Voyen Koreis





INTRODUCTION


1. WHAT IS KABBALAH?

2. OTHER PATHS TO KNOWLEDGE

3. PYTHAGORAS

4. THE TAROT

5. ADAM KADMON

6. ACT OF CREATION

7. THE TREE OF LIFE

8. THE FOUR WORLDS

9. HOD & NETZAH

 10. LIFE IS EVERYWHERE

11. LIFE AND DEATH

12. REINCARNATION

13. PSYCHOLOGY

14. THE VITAL PRINCIPLE

15. SYNCHRONICITY

16. TZIM-TZUM

17. BODIES OF MAN

18. HUMAN MIND

19. LILITH

20. KNOWLEDGE

21. OF ANGELS AND MEN

22. CREATION IN  GENESIS 2

23. THE LETTER YOD

24. TWENTY-TWO LETTERS

25. THE NAME OF GOD

26. THE ZOHAR

27. ABRAHAM AND SARAH

28. THE HEBREW LANGUAGE

29. THE PATRIARCHS

30. MALKHUT - THE LAST SEPHIRA

31 THE MYSTICAL KABBALAH

32. BETH – THE FIRST LETTER










INTRODUCTION


1. WHAT IS KABBALAH?

2. OTHER PATHS TO KNOWLEDGE

3. PYTHAGORAS

4. THE TAROT

5. ADAM KADMON

6. ACT OF CREATION

7. THE TREE OF LIFE

8. THE FOUR WORLDS

9. HOD & NETZAH

 10. LIFE IS EVERYWHERE

11. LIFE AND DEATH

12. REINCARNATION

13. PSYCHOLOGY

14. THE VITAL PRINCIPLE

15. SYNCHRONICITY

16. TZIM-TZUM

17. BODIES OF MAN

18. HUMAN MIND

19. LILITH

20. KNOWLEDGE

21. OF ANGELS AND MEN

22. CREATION IN  GENESIS 2

23. THE LETTER YOD

24. TWENTY-TWO LETTERS

25. THE NAME OF GOD

26. THE ZOHAR

27. ABRAHAM AND SARAH

28. THE HEBREW LANGUAGE

29. THE PATRIARCHS

30. MALKHUT - THE LAST SEPHIRA

31 THE MYSTICAL KABBALAH

32. BETH – THE FIRST LETTER











INTRODUCTION


1. WHAT IS KABBALAH?

2. OTHER PATHS TO KNOWLEDGE

3. PYTHAGORAS

4. THE TAROT

5. ADAM KADMON

6. ACT OF CREATION

7. THE TREE OF LIFE

8. THE FOUR WORLDS

9. HOD & NETZAH

 10. LIFE IS EVERYWHERE

11. LIFE AND DEATH

12. REINCARNATION

13. PSYCHOLOGY

14. THE VITAL PRINCIPLE

15. SYNCHRONICITY

16. TZIM-TZUM

17. BODIES OF MAN

18. HUMAN MIND

19. LILITH

20. KNOWLEDGE

21. OF ANGELS AND MEN

22. CREATION IN  GENESIS 2

23. THE LETTER YOD

24. TWENTY-TWO LETTERS

25. THE NAME OF GOD

26. THE ZOHAR

27. ABRAHAM AND SARAH

28. THE HEBREW LANGUAGE

29. THE PATRIARCHS

30. MALKHUT - THE LAST SEPHIRA

31 THE MYSTICAL KABBALAH

32. BETH – THE FIRST LETTER





Meetings With Remarkable People   Mephisto & Pheles    Intrusion   The Kabbalah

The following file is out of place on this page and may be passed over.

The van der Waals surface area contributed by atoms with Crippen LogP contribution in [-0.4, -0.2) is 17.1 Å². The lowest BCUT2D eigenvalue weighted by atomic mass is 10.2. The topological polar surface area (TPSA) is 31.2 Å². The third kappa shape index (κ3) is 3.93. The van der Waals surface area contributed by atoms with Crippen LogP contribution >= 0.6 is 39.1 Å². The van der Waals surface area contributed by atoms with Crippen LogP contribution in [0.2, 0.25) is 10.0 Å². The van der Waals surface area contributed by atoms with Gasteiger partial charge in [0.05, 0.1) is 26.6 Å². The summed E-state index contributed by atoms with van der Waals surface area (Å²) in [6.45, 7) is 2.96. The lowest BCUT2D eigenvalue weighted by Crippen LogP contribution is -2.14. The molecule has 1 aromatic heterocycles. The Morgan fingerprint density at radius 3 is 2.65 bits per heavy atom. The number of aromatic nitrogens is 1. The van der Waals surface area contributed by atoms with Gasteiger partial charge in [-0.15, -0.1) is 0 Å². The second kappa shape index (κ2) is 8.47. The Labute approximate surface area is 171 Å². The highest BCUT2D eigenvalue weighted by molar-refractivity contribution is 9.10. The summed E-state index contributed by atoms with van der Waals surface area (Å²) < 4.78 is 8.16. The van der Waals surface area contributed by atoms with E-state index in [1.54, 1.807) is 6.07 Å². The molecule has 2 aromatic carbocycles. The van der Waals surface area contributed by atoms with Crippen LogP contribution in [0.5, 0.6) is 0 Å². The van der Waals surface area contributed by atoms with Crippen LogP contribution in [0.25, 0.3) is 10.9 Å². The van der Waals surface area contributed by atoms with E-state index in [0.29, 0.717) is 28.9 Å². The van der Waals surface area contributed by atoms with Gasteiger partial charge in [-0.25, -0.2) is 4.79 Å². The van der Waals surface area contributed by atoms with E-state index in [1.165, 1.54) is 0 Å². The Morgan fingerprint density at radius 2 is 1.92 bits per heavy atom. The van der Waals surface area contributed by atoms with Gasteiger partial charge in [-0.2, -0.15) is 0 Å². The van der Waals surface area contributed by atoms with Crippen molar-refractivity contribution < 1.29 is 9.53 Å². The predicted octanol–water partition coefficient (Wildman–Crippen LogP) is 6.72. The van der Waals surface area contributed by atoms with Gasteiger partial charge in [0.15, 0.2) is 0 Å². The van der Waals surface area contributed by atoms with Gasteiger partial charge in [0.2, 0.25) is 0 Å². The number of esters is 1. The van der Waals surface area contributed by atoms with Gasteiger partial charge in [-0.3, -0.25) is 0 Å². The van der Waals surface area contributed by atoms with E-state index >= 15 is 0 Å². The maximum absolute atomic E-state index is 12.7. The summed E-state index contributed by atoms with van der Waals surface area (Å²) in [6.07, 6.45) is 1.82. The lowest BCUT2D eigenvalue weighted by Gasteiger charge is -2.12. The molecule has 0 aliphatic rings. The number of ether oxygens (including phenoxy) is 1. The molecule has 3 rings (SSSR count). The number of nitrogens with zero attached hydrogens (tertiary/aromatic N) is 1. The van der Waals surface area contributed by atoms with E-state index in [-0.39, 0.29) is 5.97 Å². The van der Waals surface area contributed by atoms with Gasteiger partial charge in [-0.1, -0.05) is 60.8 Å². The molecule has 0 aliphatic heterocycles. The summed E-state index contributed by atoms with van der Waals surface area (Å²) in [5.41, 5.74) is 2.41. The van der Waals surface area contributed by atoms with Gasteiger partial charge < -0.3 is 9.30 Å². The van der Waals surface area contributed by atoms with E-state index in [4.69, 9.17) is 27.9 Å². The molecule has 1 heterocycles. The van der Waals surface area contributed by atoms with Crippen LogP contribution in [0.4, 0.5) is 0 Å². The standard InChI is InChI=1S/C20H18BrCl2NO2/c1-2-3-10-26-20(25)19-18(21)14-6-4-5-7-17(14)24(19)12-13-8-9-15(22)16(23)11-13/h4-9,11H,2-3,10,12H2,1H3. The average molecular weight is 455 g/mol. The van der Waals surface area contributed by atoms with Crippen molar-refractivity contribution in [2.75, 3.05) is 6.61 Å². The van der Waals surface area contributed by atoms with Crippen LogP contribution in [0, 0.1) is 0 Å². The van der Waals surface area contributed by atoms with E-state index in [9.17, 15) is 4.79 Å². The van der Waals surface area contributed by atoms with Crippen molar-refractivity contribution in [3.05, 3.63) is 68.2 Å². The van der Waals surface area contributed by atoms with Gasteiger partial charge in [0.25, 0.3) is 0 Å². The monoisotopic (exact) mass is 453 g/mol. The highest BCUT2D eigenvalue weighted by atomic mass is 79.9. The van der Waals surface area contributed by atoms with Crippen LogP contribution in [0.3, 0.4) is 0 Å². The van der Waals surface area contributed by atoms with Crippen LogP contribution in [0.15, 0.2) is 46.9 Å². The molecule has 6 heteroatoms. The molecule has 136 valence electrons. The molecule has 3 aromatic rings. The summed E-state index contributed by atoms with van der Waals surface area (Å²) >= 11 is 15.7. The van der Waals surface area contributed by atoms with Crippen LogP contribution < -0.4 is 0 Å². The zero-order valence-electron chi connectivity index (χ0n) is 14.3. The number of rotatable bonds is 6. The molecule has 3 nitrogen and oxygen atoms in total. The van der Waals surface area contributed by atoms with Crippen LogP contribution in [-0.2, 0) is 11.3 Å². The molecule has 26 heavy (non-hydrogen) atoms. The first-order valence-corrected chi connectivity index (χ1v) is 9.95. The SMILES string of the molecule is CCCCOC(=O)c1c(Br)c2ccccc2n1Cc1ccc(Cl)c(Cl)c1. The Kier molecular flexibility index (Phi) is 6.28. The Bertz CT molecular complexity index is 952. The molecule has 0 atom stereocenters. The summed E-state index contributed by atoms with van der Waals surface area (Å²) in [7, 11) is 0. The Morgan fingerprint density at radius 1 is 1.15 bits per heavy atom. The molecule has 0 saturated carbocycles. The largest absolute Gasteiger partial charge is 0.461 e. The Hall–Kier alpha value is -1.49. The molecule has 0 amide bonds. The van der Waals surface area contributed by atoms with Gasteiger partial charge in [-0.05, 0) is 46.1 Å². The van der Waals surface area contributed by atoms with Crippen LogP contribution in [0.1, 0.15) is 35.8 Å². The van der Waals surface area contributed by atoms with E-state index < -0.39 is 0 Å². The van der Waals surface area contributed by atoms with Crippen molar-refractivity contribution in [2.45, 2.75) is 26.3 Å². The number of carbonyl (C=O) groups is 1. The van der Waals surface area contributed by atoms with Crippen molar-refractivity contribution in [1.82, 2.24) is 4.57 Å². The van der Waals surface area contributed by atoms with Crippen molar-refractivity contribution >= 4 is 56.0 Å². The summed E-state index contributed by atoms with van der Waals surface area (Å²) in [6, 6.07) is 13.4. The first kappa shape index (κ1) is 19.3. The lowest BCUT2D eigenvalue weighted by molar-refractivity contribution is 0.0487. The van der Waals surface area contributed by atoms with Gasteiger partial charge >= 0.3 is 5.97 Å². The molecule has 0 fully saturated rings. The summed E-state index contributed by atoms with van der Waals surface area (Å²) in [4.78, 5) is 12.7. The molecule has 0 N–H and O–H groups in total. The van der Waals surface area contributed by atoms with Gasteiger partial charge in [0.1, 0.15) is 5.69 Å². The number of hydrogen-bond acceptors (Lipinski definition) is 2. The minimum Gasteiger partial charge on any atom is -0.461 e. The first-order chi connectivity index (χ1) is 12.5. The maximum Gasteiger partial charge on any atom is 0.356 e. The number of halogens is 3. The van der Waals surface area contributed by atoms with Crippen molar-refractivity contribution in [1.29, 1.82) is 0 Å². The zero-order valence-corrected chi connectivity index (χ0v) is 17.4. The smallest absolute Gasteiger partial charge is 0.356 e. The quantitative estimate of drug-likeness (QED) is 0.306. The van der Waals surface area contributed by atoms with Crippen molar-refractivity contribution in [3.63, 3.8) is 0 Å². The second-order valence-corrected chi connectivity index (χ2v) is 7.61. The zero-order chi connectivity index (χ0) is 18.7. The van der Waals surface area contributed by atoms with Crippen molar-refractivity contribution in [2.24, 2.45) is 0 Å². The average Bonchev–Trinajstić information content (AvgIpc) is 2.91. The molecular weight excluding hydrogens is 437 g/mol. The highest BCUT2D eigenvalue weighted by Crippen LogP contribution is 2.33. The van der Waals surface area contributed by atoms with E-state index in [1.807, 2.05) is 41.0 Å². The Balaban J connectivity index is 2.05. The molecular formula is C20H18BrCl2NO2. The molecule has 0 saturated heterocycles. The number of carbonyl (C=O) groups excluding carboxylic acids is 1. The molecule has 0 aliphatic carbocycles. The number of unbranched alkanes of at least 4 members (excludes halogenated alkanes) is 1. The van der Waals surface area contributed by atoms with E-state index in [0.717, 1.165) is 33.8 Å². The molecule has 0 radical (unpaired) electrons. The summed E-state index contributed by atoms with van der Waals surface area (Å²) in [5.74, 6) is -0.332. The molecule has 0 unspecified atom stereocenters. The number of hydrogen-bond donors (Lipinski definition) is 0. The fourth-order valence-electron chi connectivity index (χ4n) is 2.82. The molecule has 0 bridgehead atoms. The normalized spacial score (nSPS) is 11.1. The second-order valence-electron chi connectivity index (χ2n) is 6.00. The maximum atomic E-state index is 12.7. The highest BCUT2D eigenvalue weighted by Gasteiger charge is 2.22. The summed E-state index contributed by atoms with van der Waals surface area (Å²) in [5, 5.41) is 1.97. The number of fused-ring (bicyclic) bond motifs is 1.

The Čapek Brothers    Struggle of the Magicians    
The Fools' Pilgrimage  Contact 





4. THE TAROT

It was sometime towards the end of the seventies when I met Eliot. I could pinpoint the exact day when our first conversation took place relatively easily, by looking it up in any old calendar. This should not be too difficult, for I have never forgotten that it happened on Friday the thirteenth. Which only added to the curiousness of this encounter.

It was early evening when I dialled up the telephone number that I copied earlier on the day from a rather unobtrusive card displayed on the small advertising board of a certain bookshop in down town Brisbane. A voice at the other end said:

 

- Eliot Mendel speaking.

I too had introduced myself and went on:

- I saw your note about the seminar you’re having on Sunday, about the Greek mythology. Who is the lecturer?

- I’m going to lecture. Some members of our society will also be speaking.

- Which society is that, if you don’t mind me asking?

- Could you please give me your phone number? I'm doing something now, but I would ring you back shortly.

I gave Eliot my number. Before he went off, he asked me:

- Would you like to see me, in about a minute or so?

- How could that be possible?

- Simply by turning on the Tenth Channel on the TV, if you have one on hand. I would like to see it myself. I’m going to ring you back as soon as it is over.